On racial disparities in the use of force by police
A new study confirms that black men and women are treated differently in the hands of law enforcement. They are more likely to be touched, handcuffed, pushed to the ground or pepper-sprayed by a police officer, even after accounting for how, where and when they encounter the police.
But when it comes to the most lethal form of force - police shootings - the study finds no racial bias.
"It is the most surprising result of my career," said Roland G. Fryer Jr., the author of the study and a professor of economics at Harvard. The study examined more than a thousand shootings in 10 major police departments, in Texas, Florida and California.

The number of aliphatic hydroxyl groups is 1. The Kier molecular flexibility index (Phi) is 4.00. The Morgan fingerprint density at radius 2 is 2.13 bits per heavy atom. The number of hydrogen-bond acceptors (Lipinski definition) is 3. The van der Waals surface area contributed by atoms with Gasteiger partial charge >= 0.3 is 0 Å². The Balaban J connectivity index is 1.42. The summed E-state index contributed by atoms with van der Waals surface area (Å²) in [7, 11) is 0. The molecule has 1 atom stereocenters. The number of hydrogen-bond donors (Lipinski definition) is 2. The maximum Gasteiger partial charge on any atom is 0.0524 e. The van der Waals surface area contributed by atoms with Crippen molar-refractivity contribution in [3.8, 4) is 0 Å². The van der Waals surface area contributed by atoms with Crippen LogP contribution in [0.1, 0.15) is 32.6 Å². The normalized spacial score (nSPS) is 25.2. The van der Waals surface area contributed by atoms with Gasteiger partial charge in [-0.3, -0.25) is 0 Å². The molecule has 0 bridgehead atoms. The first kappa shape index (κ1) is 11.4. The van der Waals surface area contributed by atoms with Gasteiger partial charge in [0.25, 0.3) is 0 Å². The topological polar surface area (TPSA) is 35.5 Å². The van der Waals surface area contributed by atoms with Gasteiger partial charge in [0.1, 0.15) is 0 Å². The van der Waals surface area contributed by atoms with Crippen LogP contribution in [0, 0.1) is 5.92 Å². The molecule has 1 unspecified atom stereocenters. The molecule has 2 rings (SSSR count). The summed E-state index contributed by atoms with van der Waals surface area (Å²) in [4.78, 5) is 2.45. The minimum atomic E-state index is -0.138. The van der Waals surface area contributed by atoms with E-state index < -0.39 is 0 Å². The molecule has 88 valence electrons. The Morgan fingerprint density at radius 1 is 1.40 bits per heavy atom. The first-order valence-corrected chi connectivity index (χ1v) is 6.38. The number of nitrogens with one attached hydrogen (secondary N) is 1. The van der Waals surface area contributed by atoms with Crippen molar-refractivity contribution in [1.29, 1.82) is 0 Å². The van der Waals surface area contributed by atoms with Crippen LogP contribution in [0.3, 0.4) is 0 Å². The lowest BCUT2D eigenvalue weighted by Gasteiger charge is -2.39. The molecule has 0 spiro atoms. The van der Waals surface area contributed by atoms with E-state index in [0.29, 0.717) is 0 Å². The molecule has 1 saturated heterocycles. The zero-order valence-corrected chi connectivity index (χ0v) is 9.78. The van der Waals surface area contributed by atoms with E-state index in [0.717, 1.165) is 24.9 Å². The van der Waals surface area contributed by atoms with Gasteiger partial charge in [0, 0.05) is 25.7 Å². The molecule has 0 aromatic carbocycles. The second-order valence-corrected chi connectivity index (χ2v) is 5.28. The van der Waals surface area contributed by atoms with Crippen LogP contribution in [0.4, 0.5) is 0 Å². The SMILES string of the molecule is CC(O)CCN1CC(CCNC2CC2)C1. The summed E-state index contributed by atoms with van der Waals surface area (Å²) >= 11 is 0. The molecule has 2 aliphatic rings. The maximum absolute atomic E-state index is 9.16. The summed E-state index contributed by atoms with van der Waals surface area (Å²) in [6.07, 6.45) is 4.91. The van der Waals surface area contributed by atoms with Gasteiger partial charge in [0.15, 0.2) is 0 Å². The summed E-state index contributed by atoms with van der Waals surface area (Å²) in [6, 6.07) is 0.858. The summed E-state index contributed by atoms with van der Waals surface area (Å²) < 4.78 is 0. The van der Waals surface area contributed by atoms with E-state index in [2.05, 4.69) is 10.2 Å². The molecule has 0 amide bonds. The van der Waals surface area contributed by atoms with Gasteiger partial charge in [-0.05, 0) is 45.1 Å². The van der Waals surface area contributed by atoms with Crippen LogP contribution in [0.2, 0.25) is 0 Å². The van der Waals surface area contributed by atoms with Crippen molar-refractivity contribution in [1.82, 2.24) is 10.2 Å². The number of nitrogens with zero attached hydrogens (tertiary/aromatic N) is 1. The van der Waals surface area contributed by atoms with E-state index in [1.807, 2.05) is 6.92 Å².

As the New York Times story notes, the study does have some limitations, and the subject cries out for more research (and better data collection), but the findings cannot be dismissed lightly. The study itself is by an extremely well-respected researcher who did not expect to find these results.
For some initial commentary on the study, and how it relates to other research findings in this area, see this Robert VerBruggen essay. As he notes, the research to date suggests that racial prejudice by police officers plays a lesser role than broader societal factors in any racial disparities in policing. If so, this might suggest that broader institutional reforms affecting the frequency and nature of police-civilian interactions may be more important than focusing on racial prejudice as such. In any event, these are questions worthy of additional research and more careful examination.